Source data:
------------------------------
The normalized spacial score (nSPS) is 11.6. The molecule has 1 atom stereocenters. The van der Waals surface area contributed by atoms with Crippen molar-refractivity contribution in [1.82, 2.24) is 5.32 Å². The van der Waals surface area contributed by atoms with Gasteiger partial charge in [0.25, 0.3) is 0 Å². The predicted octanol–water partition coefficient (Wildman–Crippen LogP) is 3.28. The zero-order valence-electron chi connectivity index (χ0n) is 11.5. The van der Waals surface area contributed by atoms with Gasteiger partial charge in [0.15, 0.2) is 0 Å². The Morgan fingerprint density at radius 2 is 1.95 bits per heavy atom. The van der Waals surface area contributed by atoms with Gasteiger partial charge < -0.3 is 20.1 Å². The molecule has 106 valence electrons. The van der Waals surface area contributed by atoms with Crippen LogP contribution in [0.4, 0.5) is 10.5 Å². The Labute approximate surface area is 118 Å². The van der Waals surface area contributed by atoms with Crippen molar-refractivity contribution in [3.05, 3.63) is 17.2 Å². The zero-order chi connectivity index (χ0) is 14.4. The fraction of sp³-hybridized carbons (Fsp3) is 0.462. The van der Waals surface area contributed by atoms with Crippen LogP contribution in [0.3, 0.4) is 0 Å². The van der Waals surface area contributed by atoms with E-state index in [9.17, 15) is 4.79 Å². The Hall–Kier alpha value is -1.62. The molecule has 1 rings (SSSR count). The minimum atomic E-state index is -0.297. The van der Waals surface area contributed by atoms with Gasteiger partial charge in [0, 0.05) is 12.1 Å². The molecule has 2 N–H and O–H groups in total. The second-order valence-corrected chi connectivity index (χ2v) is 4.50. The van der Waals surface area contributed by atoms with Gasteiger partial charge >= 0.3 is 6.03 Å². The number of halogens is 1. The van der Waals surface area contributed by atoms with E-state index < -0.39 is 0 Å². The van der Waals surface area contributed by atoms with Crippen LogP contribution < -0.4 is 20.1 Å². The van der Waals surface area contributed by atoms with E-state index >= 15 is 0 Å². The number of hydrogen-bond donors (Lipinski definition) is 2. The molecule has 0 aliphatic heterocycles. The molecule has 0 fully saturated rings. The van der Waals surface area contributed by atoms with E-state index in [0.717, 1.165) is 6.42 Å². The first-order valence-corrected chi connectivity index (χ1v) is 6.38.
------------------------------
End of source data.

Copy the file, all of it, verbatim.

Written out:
The normalized spacial score (nSPS) is 11.6. The molecule has 1 atom stereocenters. The van der Waals surface area contributed by atoms with Crippen molar-refractivity contribution in [1.82, 2.24) is 5.32 Å². The van der Waals surface area contributed by atoms with Gasteiger partial charge in [0.25, 0.3) is 0 Å². The predicted octanol–water partition coefficient (Wildman–Crippen LogP) is 3.28. The zero-order valence-electron chi connectivity index (χ0n) is 11.5. The van der Waals surface area contributed by atoms with Gasteiger partial charge in [0.15, 0.2) is 0 Å². The Morgan fingerprint density at radius 2 is 1.95 bits per heavy atom. The van der Waals surface area contributed by atoms with Gasteiger partial charge < -0.3 is 20.1 Å². The molecule has 106 valence electrons. The van der Waals surface area contributed by atoms with Crippen LogP contribution in [0.4, 0.5) is 10.5 Å². The Labute approximate surface area is 118 Å². The van der Waals surface area contributed by atoms with Crippen molar-refractivity contribution in [3.05, 3.63) is 17.2 Å². The zero-order chi connectivity index (χ0) is 14.4. The fraction of sp³-hybridized carbons (Fsp3) is 0.462. The van der Waals surface area contributed by atoms with Crippen LogP contribution in [0.3, 0.4) is 0 Å². The van der Waals surface area contributed by atoms with E-state index in [9.17, 15) is 4.79 Å². The Hall–Kier alpha value is -1.62. The molecule has 1 rings (SSSR count). The minimum atomic E-state index is -0.297. The van der Waals surface area contributed by atoms with Gasteiger partial charge in [0, 0.05) is 12.1 Å². The molecule has 2 N–H and O–H groups in total. The second-order valence-corrected chi connectivity index (χ2v) is 4.50. The van der Waals surface area contributed by atoms with Gasteiger partial charge >= 0.3 is 6.03 Å². The number of halogens is 1. The van der Waals surface area contributed by atoms with E-state index < -0.39 is 0 Å². The van der Waals surface area contributed by atoms with Crippen LogP contribution < -0.4 is 20.1 Å². The van der Waals surface area contributed by atoms with E-state index >= 15 is 0 Å². The number of hydrogen-bond donors (Lipinski definition) is 2. The molecule has 0 aliphatic heterocycles. The molecule has 0 fully saturated rings. The van der Waals surface area contributed by atoms with E-state index in [0.717, 1.165) is 6.42 Å². The first-order valence-corrected chi connectivity index (χ1v) is 6.38.